Investigators hunting for assailants behind a failed attempt to assassinate President Nicolas Maduro with explosives-laden drones have raided hotels and seized vehicles while grilling six suspects for details of the plot.
Venezuela’s socialist government alleged Sunday that the detained suspects conspired with others in Miami and the capital of neighbouring Colombia, though they offered no specific evidence. Opposition leaders criticized Maduro for broadly singling out his political opponents, and they warned that he might use the attack to further suppress his critics.
The attack came as Venezuela is reeling from an economic and humanitarian crisis and Maduro has grown increasingly isolated. Foreign nations, including the United States, are slapping economic sanctions on a growing list of high-ranking Venezuelan officials and decrying his government as an autocratic regime.
Maduro and his allies called the attack direct proof that an international plot to overthrow his socialist administration exists, while also saying that the military’s response shows he still has the loyalty of Venezuela’s soldiers.
But analysts said the images broadcast live on television when the attack struck during a Maduro speech Saturday evening made him appear vulnerable.
“Seeing trained soldiers fleeing in apparent panic and disarray before an explosion strongly contrasts with the idea of monolithic control and loyalty of security forces that Maduro prides himself on,” the New York-based Torino Capital investment firm said.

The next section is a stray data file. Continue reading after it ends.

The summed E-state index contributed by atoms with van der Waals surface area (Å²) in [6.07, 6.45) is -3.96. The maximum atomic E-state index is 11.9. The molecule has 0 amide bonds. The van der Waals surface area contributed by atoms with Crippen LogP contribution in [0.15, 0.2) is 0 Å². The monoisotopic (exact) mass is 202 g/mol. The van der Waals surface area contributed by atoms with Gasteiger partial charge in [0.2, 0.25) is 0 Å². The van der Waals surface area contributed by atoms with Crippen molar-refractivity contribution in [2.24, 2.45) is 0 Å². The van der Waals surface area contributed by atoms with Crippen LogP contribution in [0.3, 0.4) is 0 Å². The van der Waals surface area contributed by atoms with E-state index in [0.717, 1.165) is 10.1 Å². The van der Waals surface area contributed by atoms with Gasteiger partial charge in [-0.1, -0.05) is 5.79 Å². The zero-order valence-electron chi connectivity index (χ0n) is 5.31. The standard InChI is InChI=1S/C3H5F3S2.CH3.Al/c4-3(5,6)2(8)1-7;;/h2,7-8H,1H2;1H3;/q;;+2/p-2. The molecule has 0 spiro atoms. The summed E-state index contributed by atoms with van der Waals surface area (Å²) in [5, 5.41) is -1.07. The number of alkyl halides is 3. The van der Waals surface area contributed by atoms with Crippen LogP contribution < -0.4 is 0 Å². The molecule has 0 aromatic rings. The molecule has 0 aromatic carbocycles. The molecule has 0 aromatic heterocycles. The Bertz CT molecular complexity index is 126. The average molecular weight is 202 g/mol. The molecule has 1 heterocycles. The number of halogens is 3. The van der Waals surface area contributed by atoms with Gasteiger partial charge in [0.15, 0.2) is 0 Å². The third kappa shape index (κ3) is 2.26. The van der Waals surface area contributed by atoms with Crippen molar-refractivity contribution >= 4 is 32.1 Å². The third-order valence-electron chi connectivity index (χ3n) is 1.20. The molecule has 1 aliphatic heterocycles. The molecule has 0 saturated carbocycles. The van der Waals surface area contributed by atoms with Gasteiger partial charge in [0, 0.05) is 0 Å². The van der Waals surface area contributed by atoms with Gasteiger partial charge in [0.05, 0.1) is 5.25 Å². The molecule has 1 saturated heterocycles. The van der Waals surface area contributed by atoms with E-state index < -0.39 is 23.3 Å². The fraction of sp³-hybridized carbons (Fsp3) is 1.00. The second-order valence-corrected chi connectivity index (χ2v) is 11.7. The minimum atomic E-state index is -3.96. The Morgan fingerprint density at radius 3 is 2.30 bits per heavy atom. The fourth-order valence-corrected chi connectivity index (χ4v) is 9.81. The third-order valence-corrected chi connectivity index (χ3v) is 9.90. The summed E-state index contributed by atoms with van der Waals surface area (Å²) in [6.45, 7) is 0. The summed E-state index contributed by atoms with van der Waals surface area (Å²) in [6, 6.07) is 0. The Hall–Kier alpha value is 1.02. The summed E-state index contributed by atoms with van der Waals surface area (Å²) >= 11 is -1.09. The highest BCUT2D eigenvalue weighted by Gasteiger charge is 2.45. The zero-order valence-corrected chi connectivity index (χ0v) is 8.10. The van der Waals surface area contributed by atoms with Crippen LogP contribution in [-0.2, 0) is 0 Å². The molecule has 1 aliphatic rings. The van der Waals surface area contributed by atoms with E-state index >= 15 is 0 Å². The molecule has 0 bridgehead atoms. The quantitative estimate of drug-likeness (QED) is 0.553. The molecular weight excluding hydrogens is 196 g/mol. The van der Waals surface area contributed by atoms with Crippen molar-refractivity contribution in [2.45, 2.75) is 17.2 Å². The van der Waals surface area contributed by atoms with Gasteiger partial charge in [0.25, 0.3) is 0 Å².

Defence Minister Vladimir Padrino Lopez, appearing on state television Sunday, said the attackers were trying to wipe out Venezuela’s entire top leadership along with Maduro.
Interior Minister Nestor Reverol said two drones, each packed with a kilogram (2.2 pounds) of C-4 plastic explosive, were flown toward Maduro, his wife and other top leaders as the president spoke to hundreds of troops during an event celebrating the 81st anniversary of the National Guard. One of the drones was intended to explode above Maduro and the other was to detonate directly in front of him, Reverol said.
The military managed to knock one of the drones off course electronically and the other craft crashed into an apartment building two blocks away, Reverol said.
“We have six terrorists and assassins detained,” he said. “In the next hours there could be more arrests.”
Reverol said two of those arrested had previous run-ins with the government, although he did not give their names. He said one took part in 2014 anti-governments protests that rocked Venezuela’s as it descended deeper into an economic crisis that is now worse than the Great Depression. The other had a warrant out for his arrest for participating in an attack on a military barracks, the interior minister said.
Investigators continued searching the blackened apartment building near the speech site, and authorities said officers also raided six hotels, where some of the suspects were arrested and “film” evidence was collected. Officials gave no details.